Euro bond deal boosts Chinese credits

Corporates decline as Trump steps up threats to sanction Chinese entities 

Euro bond deal boosts Chinese credits
The ATF China Bond 50 Index climbed 0.02%.

(ATF) Riskier Chinese bonds climbed Tuesday after a deal struck with Europe’s financial clearing authorities promised to broaden the internationalisation of China’s capital markets.

A gauge of private company debt fell the most in six weeks amid concern that outgoing US President Donald Trump would seek to impose more sanctions on Chinese firms before he leaves office next month.   

The benchmark ATF China Bond 50 Index climbed 0.02%, an eighth consecutive day of advances, after Euroclear Bank, the Brussels based International Central Securities Depositary (ICSD) and the Chinese financial market infrastructure Shanghai Clearing House announced the creation of Yulan bonds.

The new class of Chinese debt can be traded in Europe and give Chinese borrowers easier access to European liquidity pools.

China has been aggressively seeking to lure foreign investment into its capital markets to strengthen its financial base and encourage efficiency in its debt-laden private firms and bloated state-owned enterprises.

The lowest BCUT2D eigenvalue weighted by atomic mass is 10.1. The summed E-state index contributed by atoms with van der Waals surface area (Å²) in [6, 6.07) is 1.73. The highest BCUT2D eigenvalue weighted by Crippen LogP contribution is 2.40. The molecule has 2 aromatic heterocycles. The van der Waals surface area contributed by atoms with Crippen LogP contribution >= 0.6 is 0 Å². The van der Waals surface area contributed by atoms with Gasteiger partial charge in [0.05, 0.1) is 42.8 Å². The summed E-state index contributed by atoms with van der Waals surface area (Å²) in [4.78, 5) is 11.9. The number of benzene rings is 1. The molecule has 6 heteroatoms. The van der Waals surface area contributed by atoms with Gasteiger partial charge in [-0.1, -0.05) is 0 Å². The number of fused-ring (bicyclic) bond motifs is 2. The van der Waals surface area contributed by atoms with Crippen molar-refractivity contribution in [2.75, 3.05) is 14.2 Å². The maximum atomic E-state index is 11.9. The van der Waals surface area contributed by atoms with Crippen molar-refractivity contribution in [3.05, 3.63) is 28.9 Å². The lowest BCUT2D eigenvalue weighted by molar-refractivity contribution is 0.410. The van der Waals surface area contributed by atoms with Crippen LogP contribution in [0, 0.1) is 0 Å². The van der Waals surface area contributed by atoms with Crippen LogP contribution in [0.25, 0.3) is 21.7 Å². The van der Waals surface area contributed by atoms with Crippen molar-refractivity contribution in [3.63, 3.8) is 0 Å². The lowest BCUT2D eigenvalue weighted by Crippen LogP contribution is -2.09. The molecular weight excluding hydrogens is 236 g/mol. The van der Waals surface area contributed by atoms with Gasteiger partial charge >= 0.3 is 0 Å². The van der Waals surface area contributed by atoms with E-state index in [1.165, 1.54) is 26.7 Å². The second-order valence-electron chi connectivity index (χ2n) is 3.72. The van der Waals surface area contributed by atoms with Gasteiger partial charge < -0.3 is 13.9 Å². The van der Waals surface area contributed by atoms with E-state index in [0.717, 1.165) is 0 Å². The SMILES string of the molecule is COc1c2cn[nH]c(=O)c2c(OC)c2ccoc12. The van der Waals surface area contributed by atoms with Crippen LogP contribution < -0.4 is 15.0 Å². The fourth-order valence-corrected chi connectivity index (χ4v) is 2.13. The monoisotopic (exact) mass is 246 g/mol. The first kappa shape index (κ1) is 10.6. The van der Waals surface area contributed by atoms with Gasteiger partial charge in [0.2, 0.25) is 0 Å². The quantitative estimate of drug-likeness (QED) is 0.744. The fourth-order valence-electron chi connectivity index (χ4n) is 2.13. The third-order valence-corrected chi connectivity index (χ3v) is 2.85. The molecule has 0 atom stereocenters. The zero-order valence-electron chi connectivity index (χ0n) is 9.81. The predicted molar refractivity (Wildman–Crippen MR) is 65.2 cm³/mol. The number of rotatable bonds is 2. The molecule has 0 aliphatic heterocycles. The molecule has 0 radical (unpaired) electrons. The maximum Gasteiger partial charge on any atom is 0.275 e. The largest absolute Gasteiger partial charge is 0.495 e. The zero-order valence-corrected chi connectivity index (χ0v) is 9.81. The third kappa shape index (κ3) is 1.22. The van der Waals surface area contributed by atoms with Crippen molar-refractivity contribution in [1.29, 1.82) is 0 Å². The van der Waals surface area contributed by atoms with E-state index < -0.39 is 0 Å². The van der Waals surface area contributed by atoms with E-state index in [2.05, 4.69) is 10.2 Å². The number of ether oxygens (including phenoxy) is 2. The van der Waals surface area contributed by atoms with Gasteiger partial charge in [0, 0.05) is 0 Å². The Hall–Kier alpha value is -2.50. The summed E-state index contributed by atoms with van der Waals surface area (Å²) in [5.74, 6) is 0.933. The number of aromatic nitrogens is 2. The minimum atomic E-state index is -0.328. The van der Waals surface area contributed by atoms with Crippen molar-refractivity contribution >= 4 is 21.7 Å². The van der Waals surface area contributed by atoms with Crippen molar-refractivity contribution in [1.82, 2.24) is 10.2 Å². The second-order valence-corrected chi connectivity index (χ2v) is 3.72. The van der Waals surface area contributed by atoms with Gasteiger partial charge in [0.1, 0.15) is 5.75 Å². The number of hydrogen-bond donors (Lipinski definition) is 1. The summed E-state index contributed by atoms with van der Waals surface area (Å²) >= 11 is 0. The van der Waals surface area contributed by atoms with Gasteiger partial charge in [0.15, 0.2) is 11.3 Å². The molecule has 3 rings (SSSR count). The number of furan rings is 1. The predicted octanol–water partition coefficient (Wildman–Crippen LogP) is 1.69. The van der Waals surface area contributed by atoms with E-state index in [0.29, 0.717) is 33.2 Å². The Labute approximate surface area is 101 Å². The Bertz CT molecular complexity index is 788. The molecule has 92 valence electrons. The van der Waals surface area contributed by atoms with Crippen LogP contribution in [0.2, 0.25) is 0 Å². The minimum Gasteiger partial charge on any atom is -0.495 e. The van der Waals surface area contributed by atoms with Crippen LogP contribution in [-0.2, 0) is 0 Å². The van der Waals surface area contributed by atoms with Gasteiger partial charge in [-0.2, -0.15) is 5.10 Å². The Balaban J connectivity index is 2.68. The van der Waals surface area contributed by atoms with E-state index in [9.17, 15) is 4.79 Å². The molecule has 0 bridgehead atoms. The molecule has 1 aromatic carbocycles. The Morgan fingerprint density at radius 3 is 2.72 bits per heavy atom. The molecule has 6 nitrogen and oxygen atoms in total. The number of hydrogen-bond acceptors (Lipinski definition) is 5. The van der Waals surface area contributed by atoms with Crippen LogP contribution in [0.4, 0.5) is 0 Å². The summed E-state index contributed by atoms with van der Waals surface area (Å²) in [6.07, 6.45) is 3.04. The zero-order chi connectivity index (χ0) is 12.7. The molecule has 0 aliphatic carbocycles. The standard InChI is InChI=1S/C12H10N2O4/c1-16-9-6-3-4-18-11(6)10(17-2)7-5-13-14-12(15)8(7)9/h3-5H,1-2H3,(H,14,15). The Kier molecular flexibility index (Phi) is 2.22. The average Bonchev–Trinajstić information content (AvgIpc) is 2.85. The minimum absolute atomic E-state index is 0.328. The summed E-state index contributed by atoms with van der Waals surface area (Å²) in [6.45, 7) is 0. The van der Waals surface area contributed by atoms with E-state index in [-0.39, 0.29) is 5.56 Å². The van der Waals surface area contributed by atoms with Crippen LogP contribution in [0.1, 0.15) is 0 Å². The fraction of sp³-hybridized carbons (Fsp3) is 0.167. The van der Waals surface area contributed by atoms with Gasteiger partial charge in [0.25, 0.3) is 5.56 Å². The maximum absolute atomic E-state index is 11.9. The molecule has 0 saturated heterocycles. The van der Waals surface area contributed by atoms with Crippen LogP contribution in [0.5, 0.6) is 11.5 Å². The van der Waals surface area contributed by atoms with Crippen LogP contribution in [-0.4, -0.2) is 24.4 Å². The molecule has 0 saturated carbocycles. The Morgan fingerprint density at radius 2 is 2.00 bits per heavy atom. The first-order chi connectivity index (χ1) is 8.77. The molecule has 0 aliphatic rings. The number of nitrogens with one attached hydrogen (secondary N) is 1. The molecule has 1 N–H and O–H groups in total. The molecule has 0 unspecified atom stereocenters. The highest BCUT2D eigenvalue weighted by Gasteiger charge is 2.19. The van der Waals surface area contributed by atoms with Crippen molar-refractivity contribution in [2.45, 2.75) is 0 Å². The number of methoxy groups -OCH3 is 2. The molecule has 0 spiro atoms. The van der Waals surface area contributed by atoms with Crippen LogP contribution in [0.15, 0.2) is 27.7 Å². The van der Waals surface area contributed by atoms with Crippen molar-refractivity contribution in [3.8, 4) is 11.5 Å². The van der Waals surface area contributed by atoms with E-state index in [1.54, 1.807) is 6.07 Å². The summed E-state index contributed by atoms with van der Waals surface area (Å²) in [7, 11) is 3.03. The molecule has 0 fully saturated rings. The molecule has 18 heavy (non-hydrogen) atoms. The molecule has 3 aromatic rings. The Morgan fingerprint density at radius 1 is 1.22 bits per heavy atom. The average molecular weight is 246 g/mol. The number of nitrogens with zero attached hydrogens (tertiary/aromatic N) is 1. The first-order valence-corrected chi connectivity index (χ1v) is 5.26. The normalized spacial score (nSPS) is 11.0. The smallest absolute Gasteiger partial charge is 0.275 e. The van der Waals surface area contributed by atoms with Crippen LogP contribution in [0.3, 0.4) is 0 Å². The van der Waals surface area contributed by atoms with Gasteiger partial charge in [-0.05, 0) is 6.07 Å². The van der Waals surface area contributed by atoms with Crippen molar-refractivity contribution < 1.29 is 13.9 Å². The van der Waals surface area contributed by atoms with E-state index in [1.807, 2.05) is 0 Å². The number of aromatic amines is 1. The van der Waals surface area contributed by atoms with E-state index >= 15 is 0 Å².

Corporates fell 0.04%

The Corporate debt gauge declined for a second day in three, falling 0.08% after Trump imposed sanctions on 14 senior Chinese leaders in further retaliation for a crackdown imposed on Hong Kong earlier this year.

The 2.95% bond of Jizhong Energy Group led declines, with its price falling 92 basis points.

Lacklustre sale

Property-related bonds have also fallen on concern the sector is overvalued following a lacklustre fund-raising effort by China’s largest developer Evergrande, which is also steeped in a debt crisis.

Investor enthusiasm has waned for bonds on the private bank-heavy Corporate sub-index as China’s reluctance to add more stimulus sent safer sovereign yields higher, increasing their relative attractiveness over riskier company securities.  

The gauge has also suffered as banks have curbed lending to Chinese companies and municipal authorities following a string of defaults among state-owned-enterprises. The Local Government sub-index was unchanged Tuesday, snapping a 10-day, 0.22% gain.

The SOE-heavy Enterprises sub-gauge climbed for a seventh day as investors were calmed by regulatory promises of measures to reduce liabilities on corporate balance sheets. That’s also boosted bonds on the Financials sub-gauge, which climbed 0.04%, the most in a month.

Financials climbed 0.04%

economy China bonds China Bonds Markets